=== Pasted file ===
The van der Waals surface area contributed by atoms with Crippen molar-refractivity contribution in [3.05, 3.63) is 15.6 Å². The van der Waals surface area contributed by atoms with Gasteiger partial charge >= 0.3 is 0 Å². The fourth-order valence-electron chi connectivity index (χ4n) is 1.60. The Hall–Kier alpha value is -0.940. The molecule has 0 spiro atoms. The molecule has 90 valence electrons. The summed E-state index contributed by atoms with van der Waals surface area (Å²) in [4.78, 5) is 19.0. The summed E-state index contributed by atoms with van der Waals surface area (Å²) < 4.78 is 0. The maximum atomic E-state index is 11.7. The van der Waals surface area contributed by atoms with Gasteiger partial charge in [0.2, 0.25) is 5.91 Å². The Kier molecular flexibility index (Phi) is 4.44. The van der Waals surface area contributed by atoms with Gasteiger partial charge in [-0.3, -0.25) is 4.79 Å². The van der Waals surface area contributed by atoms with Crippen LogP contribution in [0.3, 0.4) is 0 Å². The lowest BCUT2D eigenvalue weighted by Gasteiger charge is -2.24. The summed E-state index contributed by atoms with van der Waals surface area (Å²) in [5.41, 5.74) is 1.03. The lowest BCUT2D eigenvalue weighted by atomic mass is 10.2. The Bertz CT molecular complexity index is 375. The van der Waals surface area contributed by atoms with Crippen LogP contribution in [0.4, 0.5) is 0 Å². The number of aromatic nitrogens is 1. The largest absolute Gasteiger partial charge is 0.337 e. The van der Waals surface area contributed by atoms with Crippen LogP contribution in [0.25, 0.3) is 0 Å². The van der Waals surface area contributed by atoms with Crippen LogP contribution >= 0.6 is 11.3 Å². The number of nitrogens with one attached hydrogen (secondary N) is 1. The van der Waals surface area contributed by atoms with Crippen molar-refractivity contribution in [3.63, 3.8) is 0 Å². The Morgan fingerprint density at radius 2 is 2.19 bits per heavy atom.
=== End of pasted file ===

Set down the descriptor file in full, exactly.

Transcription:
The van der Waals surface area contributed by atoms with Crippen molar-refractivity contribution in [3.05, 3.63) is 15.6 Å². The van der Waals surface area contributed by atoms with Gasteiger partial charge >= 0.3 is 0 Å². The fourth-order valence-electron chi connectivity index (χ4n) is 1.60. The Hall–Kier alpha value is -0.940. The molecule has 0 spiro atoms. The molecule has 90 valence electrons. The summed E-state index contributed by atoms with van der Waals surface area (Å²) in [4.78, 5) is 19.0. The summed E-state index contributed by atoms with van der Waals surface area (Å²) < 4.78 is 0. The maximum atomic E-state index is 11.7. The van der Waals surface area contributed by atoms with Gasteiger partial charge in [0.2, 0.25) is 5.91 Å². The Kier molecular flexibility index (Phi) is 4.44. The van der Waals surface area contributed by atoms with Gasteiger partial charge in [-0.3, -0.25) is 4.79 Å². The van der Waals surface area contributed by atoms with Crippen LogP contribution in [0.3, 0.4) is 0 Å². The lowest BCUT2D eigenvalue weighted by Gasteiger charge is -2.24. The summed E-state index contributed by atoms with van der Waals surface area (Å²) in [5.41, 5.74) is 1.03. The lowest BCUT2D eigenvalue weighted by atomic mass is 10.2. The Bertz CT molecular complexity index is 375. The van der Waals surface area contributed by atoms with Crippen LogP contribution in [0.4, 0.5) is 0 Å². The number of aromatic nitrogens is 1. The largest absolute Gasteiger partial charge is 0.337 e. The van der Waals surface area contributed by atoms with Crippen LogP contribution in [0.25, 0.3) is 0 Å². The van der Waals surface area contributed by atoms with Crippen LogP contribution >= 0.6 is 11.3 Å². The number of nitrogens with one attached hydrogen (secondary N) is 1. The van der Waals surface area contributed by atoms with Crippen molar-refractivity contribution in [3.63, 3.8) is 0 Å². The Morgan fingerprint density at radius 2 is 2.19 bits per heavy atom.